Tuesday, April 16, 2013

Getting back to it

Over on my writing blog (yeah, it's a writer thing... a blog for writing, a blog for running, a blog for cooking and a blog about biking... I'm that kind of a Masshole), I wrote about my thoughts on what happened at the Boston Marathon and how I need to stop fearing getting injured while running.  I mentioned I was going to wear my "pun" shirt this year to Hill and Back.  Getting dressed I realized I bought the wrong shirt, I bought this one:

The back has a shamrock with 26.2 in the middle.  Not one I would normally buy as I've never run 26.2 miles in one shot in my life.

I now have a goal.  I'm also betting someone over at Asics is like, "Um.... yeah.  I didn't mean it that way," as they look at their design.

So I turned on the Nike+, set it for 15 minutes and headed out the door to run up the hill outside my house.  (This is the up hill both ways route as the hill crests in the middle.)  I cued up my Angry Irish Run playlist and got the following:

No Rest for the Wicked by Ramshackle Army
Tessie by the Dropkick Murphys
The Rotten Hand by Flatfoot 56
Selfish Man by Flogging Molly
Amazing Grace by Flatfoot 56

Again I wonder if iPods have an emotional algorithm built in because each song hit its mark exactly.  Better than that, I ran, that's right RAN the whole time, all 16:56 minutes for a mile and a quarter.  It's a first step and my only note on the Nike+ record is "We have nothing to fear but fear itself."

One day I will turn right on Hereford and left on Boylston, I know that now and grabbing the wrong shirt off the rack was the little thing to tell me so.

Saturday, April 13, 2013


It's that time if year, time to be inspired at the Boston Marathon expo.

Walking in is overwhelming and exciting. The sights and sounds are a lot to take in. Walking up and down each aisle, talking to people, meeting folks from all over is a heady affair.

Even the convention center folks set up to greet you were sweet about directing folks to where they should be.  It is one of the happiest places to be in Boston this time of year.

One highlight is the Adidas (official whatever of the Boston Marathon) wall with the slogan "All in for Boston."  People jockey for position to take a photo there, often holding up numbers, past medals, etc.

I took a photo of a father running his 5th Boston and his 2 teens who are running the 5k on Sunday in front of the "all in" wall.  The daughter wanted a photo as this is the first time the three of them are doing this together and their mother couldn't quite get a pic from the girl's iPhone camera.  To top it off, the world's most clueless (or less than discreet photo bomber) kept standing there in front of the family like "Duh."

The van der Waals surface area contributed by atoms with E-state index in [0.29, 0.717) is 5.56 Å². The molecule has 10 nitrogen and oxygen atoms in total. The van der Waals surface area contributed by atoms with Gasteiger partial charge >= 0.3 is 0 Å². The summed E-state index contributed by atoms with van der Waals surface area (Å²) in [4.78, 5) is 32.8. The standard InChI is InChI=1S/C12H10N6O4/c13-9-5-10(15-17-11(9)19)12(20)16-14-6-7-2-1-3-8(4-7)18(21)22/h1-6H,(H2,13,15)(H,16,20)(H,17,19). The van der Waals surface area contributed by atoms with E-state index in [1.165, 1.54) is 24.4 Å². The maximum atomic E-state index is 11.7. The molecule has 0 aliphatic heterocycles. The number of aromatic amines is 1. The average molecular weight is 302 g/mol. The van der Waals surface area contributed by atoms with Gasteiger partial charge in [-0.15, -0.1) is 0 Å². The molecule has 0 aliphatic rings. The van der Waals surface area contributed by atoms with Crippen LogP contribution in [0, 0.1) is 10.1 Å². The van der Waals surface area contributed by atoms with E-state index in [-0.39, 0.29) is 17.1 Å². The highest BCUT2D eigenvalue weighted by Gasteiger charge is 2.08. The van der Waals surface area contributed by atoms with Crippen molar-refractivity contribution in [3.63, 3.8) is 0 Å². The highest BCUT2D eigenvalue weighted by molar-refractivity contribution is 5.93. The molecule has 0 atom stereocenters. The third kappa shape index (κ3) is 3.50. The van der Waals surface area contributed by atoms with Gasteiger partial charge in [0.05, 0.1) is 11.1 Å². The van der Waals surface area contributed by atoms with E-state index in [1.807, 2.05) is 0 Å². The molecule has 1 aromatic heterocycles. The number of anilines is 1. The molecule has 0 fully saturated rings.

That's when I stepped up, Mr. Photo Bomber wandered off and I got the photo of Chris' family.  When I told him I volunteer at Mile 18 every year, he shook my hand and thanked me.  I always find that gratifying but surprising.  I do this because people have done that for years for my brothers.  It's my honor to do it for others.

One place I met a man who runs for a Christian charity he founded that encourages people who are struggling to find strength and peace in both the gospels and running.  He promised to look for me at Mile 18, I told him not to worry, run his race and bless him for his work.

The vendors are often laughing and friendly, eager to display and demo their wares.  Most of them were chatty and in good moods.  The first day had gone quickly.  One thing on the lips of a lot of folks: The November Project. The idea of a bunch of folks forming a community because fitness shouldn't have to cost you money is an intriguing concept. Some folks were excited because they were moving to Boston (or back to Boston) and wanted to know where to find details.  Others asked if they could join Monday's destination deck (of course, check the website for details).

I love the idea of the blessing of the athletes by "The Church of the Finish Line" in Copley Square.  This annual event is one of those things that makes me smile as well and adds something special to the race for me.

The closest I'll ever get to the VIP stands are days like this where the road is open and the only runners are locals who run the area on a regular basis or out of town era going for a quick jog.  In the raw, windy rain swept Friday evening, the place was deserted but Sunday morning the area will be packed with 5k runners who get the thrill of crossing the official finish line with maybe dreams of one day training and qualifying to run the big race on Monday.

The weather will dry out a bit this weekend with promises of warming up.  Sunday I'll take a ride on Gigi, my road bike, over to Hynes to check it out again.  Maybe I'll try out my new insulated water bottle and think about how to start running again while I train for my century ride.  Either way, color me inspired because it's that time of year when hope springs eternal, the Red Sox are playing ball, the Bruins are in the playoffs and the marathon runs through town.